The Diet on Friday enacted a law that allows property owners across Japan to rent out vacant homes or rooms to tourists after notifying municipalities, to meet growing demand for accommodation due to a surge in foreign travelers to the country.
The law, which allows operators to provide lodging services for up to 180 days per year including in residential areas, is expected to come into force in 2018.
Amid persistent concerns about the potential impact of the move on residential areas, the government plans to set ministerial ordinances to avoid trouble with local residents and ensure lodgers’ safety.
Among such measures, the government will set fire-safety facility standards and other detailed business regulations, including ways to confirm the identities of guests. It will also consider financial support to municipal governments.
Under the law, property owners can rent out their homes or rooms even in areas designated as exclusively residential where hotels and inns are not allowed to operate in principle.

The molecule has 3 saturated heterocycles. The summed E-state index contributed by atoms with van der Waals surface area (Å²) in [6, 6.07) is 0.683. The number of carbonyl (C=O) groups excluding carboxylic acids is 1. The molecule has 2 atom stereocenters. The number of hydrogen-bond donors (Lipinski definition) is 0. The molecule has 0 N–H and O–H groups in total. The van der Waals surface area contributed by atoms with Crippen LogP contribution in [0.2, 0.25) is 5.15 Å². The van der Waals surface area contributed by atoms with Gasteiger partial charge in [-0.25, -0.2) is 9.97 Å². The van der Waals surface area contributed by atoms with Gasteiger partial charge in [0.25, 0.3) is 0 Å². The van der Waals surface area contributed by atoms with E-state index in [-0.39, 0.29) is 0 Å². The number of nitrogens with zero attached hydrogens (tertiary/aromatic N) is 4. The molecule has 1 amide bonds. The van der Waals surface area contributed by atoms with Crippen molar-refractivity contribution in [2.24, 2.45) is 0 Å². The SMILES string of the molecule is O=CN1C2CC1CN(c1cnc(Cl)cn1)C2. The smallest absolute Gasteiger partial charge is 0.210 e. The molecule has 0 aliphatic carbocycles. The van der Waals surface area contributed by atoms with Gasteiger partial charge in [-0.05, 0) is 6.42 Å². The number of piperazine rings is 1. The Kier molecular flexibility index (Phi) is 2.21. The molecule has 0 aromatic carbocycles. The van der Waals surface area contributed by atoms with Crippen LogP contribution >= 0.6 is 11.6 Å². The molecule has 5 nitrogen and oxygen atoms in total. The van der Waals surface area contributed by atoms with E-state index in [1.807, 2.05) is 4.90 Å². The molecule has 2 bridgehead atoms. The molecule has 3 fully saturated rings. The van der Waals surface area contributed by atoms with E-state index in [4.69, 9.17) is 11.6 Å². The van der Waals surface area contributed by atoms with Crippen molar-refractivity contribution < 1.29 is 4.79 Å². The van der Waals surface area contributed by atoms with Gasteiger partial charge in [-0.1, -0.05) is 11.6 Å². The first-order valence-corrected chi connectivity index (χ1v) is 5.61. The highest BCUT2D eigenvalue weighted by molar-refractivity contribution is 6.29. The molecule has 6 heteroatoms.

Lodging service providers are also required to clearly mark their buildings with signs, keep records of lodgers, take measures against noise and respond to complaints from residents.
Operators violating the regulations could be ordered to suspend or terminate their businesses and may face prison terms of up to six months or a fine of up to 1 million yen ($9,090) if they do not abide by such orders.
In areas where it is feared living conditions could deteriorate once private lodging services are permitted, municipalities would be allowed to shorten the 180-day maximum annual operating period.
Operators wishing to provide services throughout the year are required to obtain permission under separate legislation on hotels and inns.
Such home-sharing services were already available in some specially designated areas including Tokyo’s Ota Ward and some cities in Osaka Prefecture, where property owners can rent out their homes or rooms after obtaining certification from municipality heads.